Brilliant minds

Photo by Tracy Walsh Photography
Dr. Anne Murray / Photo by Tracy Walsh Photography

We live in an amazing city!

Not only is our region home to a collection of incredible Fortune 500 companies, Minneapolis-St. Paul also boasts an astonishing array of health-care services — and brilliant medical minds, making new discoveries through painstaking study and research.

That includes top researchers at the University of Minnesota, such as Dr. Karen Ashe, a world-renowned expert on Alzheimer’s disease, who has found a way to reverse memory loss in lab mice. Her findings indicate that it may be possible for the brain to repair itself, even after signs of memory loss have already appeared!

Ashe — whose findings were recently chronicled in the Star Tribune — isn’t the only one making major research strides in dementia research, however.

This month, I’m positively in awe of our Cover Star, Dr. Anne Murray — a longtime geriatrician, internist and epidemiologist, who’s spent decades specializing in dementia care and research.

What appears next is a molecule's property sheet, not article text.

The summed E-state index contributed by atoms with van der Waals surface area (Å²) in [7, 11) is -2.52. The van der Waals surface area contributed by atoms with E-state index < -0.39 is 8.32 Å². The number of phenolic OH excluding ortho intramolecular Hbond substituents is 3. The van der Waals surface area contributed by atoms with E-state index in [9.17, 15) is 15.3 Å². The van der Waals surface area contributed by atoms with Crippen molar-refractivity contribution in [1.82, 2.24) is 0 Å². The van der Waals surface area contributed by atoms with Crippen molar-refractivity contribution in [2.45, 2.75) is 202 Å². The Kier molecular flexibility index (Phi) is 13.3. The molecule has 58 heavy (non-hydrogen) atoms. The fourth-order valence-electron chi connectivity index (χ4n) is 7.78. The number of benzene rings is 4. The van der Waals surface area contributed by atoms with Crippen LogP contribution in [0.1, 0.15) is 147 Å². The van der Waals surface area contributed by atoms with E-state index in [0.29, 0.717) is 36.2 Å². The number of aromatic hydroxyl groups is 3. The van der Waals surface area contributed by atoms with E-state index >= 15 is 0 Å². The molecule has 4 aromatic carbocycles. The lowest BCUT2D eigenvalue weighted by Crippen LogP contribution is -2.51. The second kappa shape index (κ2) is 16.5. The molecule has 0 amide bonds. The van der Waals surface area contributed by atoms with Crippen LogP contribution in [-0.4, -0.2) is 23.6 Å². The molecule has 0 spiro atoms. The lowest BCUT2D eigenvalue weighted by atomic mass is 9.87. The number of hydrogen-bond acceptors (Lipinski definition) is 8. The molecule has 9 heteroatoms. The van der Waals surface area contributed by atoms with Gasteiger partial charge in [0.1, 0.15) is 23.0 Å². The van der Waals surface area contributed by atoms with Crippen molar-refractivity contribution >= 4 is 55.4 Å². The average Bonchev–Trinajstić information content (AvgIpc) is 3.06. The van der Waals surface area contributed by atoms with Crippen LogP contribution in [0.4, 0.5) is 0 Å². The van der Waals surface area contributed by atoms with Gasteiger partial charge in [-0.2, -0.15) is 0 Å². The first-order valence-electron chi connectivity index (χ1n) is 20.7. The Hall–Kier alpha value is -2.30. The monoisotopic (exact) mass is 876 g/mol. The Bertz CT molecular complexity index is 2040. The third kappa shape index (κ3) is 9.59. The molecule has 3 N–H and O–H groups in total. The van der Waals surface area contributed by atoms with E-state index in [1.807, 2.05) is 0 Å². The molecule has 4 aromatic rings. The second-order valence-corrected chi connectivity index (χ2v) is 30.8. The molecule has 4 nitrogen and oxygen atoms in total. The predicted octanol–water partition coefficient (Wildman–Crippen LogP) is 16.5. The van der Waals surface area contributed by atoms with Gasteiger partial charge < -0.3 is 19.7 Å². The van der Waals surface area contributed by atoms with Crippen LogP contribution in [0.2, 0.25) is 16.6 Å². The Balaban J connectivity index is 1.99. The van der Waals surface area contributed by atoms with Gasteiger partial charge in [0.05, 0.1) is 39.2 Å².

Educated at the University of Minnesota Medical School, Mayo Clinic and Harvard University, Murray isn’t just an admired physician (a perennial “top doctor”), she’s also an internationally recognized medical researcher.

And she’s made discoveries of her own — thanks to years of research and work on multiple studies — including the fact that people with advanced kidney problems are at greater risk of suffering from dementia.

“Our results could end up changing the way kidney patients are treated for memory loss,” Murray said.

That’s huge news for the 3 million people with advanced chronic kidney disease in the U.S. — and another 5 million with a mild form of the disease.

What’s more? Murray is also just … kind.

Her patients appreciate her tenderness. And Murray says she’s found patient-focused research to be as valuable (if not more valuable) than mere medical records data.

“You can’t do real dementia research without seeing the patients,” she said, adding later: “I love geriatrics. I love taking care of older people because of how much I learn from them. They have wonderful stories and an appreciation of life you don’t see elsewhere.”

Indeed, that sounds like a top doctor to me.